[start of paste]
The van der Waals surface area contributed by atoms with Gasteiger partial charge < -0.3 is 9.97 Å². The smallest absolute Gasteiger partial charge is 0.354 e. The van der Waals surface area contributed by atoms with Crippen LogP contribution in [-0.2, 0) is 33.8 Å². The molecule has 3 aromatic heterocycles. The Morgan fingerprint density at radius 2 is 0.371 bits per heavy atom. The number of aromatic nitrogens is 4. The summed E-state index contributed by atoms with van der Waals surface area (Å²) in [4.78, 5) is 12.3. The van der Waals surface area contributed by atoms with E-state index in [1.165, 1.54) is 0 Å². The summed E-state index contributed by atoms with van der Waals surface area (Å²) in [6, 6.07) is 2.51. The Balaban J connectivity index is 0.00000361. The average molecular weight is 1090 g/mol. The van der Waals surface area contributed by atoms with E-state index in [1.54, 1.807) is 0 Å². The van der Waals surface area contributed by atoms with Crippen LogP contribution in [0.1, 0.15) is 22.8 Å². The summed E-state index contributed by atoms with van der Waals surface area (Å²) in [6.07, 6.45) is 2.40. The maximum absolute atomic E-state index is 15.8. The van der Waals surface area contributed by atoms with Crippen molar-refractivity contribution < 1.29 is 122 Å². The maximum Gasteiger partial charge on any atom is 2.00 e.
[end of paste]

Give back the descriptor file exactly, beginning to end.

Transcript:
The van der Waals surface area contributed by atoms with Gasteiger partial charge < -0.3 is 9.97 Å². The smallest absolute Gasteiger partial charge is 0.354 e. The van der Waals surface area contributed by atoms with Crippen LogP contribution in [-0.2, 0) is 33.8 Å². The molecule has 3 aromatic heterocycles. The Morgan fingerprint density at radius 2 is 0.371 bits per heavy atom. The number of aromatic nitrogens is 4. The summed E-state index contributed by atoms with van der Waals surface area (Å²) in [4.78, 5) is 12.3. The van der Waals surface area contributed by atoms with E-state index in [1.165, 1.54) is 0 Å². The summed E-state index contributed by atoms with van der Waals surface area (Å²) in [6, 6.07) is 2.51. The Balaban J connectivity index is 0.00000361. The average molecular weight is 1090 g/mol. The van der Waals surface area contributed by atoms with E-state index in [1.54, 1.807) is 0 Å². The van der Waals surface area contributed by atoms with Crippen LogP contribution in [0.1, 0.15) is 22.8 Å². The summed E-state index contributed by atoms with van der Waals surface area (Å²) in [6.07, 6.45) is 2.40. The maximum absolute atomic E-state index is 15.8. The van der Waals surface area contributed by atoms with Crippen molar-refractivity contribution < 1.29 is 122 Å². The maximum Gasteiger partial charge on any atom is 2.00 e.